Tunisia's jihad recruits told 'don't come back'

Tunisia's jihad recruits told 'don't come back'
By Euronews
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An unwanted claim from Tunisia is that it has become the foremost source of jihadist fighters in Syria. Since the start of the Syrian conflict in


An unwanted claim from Tunisia is that it has become the foremost source of jihadist fighters in Syria.

Since the start of the Syrian conflict in 2011, Tunis says more than 3,000 Tunisian nationals have gone to take part in the war.

Those who return receive a cold welcome from the authorities.

Their former friends struggle to understand the transformation.

An inhabitant of a town just outside Tunis talks about a friend who left.

Ibrahim Ben Abdelrahman said: “He became a follower of Jabhat al-Nusra in Syria, ISIS. He developed a takfiri mentality [a Muslim who accuses others of abandoning Islam]. Whenever we spoke to him, he’d forbid everything, say no to everything, accept no debate.”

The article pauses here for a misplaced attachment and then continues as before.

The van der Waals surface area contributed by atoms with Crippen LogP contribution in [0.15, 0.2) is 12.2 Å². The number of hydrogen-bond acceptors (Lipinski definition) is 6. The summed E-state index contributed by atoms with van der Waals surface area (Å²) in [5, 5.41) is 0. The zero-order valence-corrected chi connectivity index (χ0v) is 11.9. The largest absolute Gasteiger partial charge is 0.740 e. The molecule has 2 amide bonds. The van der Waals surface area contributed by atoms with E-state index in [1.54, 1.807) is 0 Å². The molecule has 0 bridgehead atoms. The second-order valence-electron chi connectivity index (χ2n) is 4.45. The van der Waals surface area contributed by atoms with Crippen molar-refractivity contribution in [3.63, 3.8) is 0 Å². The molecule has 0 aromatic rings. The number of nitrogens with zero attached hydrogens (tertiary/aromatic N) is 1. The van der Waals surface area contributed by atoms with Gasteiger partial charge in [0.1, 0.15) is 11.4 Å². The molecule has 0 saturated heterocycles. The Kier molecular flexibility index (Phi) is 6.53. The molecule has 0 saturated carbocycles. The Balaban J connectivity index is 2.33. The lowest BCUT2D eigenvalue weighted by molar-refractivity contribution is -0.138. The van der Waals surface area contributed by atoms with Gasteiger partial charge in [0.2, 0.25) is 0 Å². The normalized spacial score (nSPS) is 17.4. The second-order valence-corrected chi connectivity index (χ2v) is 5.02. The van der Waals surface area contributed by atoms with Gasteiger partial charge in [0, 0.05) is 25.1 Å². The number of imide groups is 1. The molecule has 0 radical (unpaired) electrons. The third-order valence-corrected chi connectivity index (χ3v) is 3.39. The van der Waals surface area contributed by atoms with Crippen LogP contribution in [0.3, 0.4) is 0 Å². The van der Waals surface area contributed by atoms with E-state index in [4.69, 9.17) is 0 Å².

Ibrahim Ben Abdelrahman doesn’t understand how his lost friend Marwan, who he says used to consume alcohol and associate normally with women, switched to jihadism.

History professor Alaya Allani, a specialist on Islamist movements, said: “It’s ideological brainwashing. They also make promises, telling the recruits they’re going to make loads of money in Syria.”

But when aspiring jihadists cross the border to Libya for basic training in camps, Ben Abdelrahman said there are signs of inconsistent behaviour that the recruits observe.

Ben Abdelrahman said: “[Marwan] saw trainers and leaders drinking, but not those who travelled with him. The trainers’ justification is that they have to pretend to be ‘normal’ people, that when they leave the camp, they have to appear to lead a normal life, appearing untrained, seemingly non-practicing Muslims.”

Tunisian rapper Mehdi Akkari saw his brother Youssef become radicalised and travel to Syria, only to be disillusioned once he arrived, by crime. Managing to return home, he found it impossible to stay, and so he went back to Syria and was killed.

Akkari said: “The Tunisian police created a new problem for him. They harassed him, and somehow pushed him to leave, to get rid of him. They’re afraid of jihadists.”

Professor Allani said: “An important part of those who left can’t come back here since a law was adopted that makes them criminals. They prefer to either stay there or to go to other countries such as Libya or Iraq.”

According to the Interior Ministry in Tunis, more than 9,000 Tunisians have been banned or prevented from travelling to Syria.

The official position is that young people who are more vulnerable to extremism must be monitored.

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